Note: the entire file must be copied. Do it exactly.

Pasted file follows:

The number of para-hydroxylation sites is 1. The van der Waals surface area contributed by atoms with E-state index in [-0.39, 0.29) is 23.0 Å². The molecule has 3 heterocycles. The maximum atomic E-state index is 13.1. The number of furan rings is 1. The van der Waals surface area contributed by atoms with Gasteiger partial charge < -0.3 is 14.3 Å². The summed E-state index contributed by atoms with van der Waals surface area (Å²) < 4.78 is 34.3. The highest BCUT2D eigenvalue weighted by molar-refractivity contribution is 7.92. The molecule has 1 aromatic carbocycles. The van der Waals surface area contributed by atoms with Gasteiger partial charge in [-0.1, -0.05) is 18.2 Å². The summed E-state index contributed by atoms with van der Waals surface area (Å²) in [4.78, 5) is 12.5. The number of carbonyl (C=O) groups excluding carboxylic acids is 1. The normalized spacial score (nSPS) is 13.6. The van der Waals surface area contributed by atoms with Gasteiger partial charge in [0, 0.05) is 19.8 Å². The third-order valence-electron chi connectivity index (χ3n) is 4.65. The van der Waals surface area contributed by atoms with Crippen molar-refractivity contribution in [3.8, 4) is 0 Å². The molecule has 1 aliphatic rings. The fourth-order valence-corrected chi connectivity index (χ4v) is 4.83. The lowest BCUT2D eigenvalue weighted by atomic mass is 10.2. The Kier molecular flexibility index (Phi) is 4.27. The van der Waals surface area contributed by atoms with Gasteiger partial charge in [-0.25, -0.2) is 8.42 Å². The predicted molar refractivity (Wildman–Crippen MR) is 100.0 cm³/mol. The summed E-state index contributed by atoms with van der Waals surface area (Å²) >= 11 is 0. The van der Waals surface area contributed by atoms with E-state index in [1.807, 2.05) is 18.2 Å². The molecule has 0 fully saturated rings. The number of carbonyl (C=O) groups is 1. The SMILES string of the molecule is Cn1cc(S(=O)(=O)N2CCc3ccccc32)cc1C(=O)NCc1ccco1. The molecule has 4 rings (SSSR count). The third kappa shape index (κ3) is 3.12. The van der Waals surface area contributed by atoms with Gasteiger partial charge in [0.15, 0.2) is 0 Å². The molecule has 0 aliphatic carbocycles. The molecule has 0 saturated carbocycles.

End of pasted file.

The number of para-hydroxylation sites is 1. The van der Waals surface area contributed by atoms with E-state index in [-0.39, 0.29) is 23.0 Å². The molecule has 3 heterocycles. The maximum atomic E-state index is 13.1. The number of furan rings is 1. The van der Waals surface area contributed by atoms with Gasteiger partial charge < -0.3 is 14.3 Å². The summed E-state index contributed by atoms with van der Waals surface area (Å²) < 4.78 is 34.3. The highest BCUT2D eigenvalue weighted by molar-refractivity contribution is 7.92. The molecule has 1 aromatic carbocycles. The van der Waals surface area contributed by atoms with Gasteiger partial charge in [-0.1, -0.05) is 18.2 Å². The summed E-state index contributed by atoms with van der Waals surface area (Å²) in [4.78, 5) is 12.5. The number of carbonyl (C=O) groups excluding carboxylic acids is 1. The normalized spacial score (nSPS) is 13.6. The van der Waals surface area contributed by atoms with Gasteiger partial charge in [0, 0.05) is 19.8 Å². The third-order valence-electron chi connectivity index (χ3n) is 4.65. The van der Waals surface area contributed by atoms with Crippen molar-refractivity contribution in [3.8, 4) is 0 Å². The molecule has 1 aliphatic rings. The fourth-order valence-corrected chi connectivity index (χ4v) is 4.83. The lowest BCUT2D eigenvalue weighted by atomic mass is 10.2. The Kier molecular flexibility index (Phi) is 4.27. The van der Waals surface area contributed by atoms with Gasteiger partial charge in [-0.25, -0.2) is 8.42 Å². The predicted molar refractivity (Wildman–Crippen MR) is 100.0 cm³/mol. The summed E-state index contributed by atoms with van der Waals surface area (Å²) >= 11 is 0. The van der Waals surface area contributed by atoms with E-state index in [1.807, 2.05) is 18.2 Å². The molecule has 0 fully saturated rings. The number of carbonyl (C=O) groups is 1. The SMILES string of the molecule is Cn1cc(S(=O)(=O)N2CCc3ccccc32)cc1C(=O)NCc1ccco1. The molecule has 4 rings (SSSR count). The third kappa shape index (κ3) is 3.12. The van der Waals surface area contributed by atoms with Gasteiger partial charge in [0.15, 0.2) is 0 Å². The molecule has 0 aliphatic carbocycles. The molecule has 0 saturated carbocycles.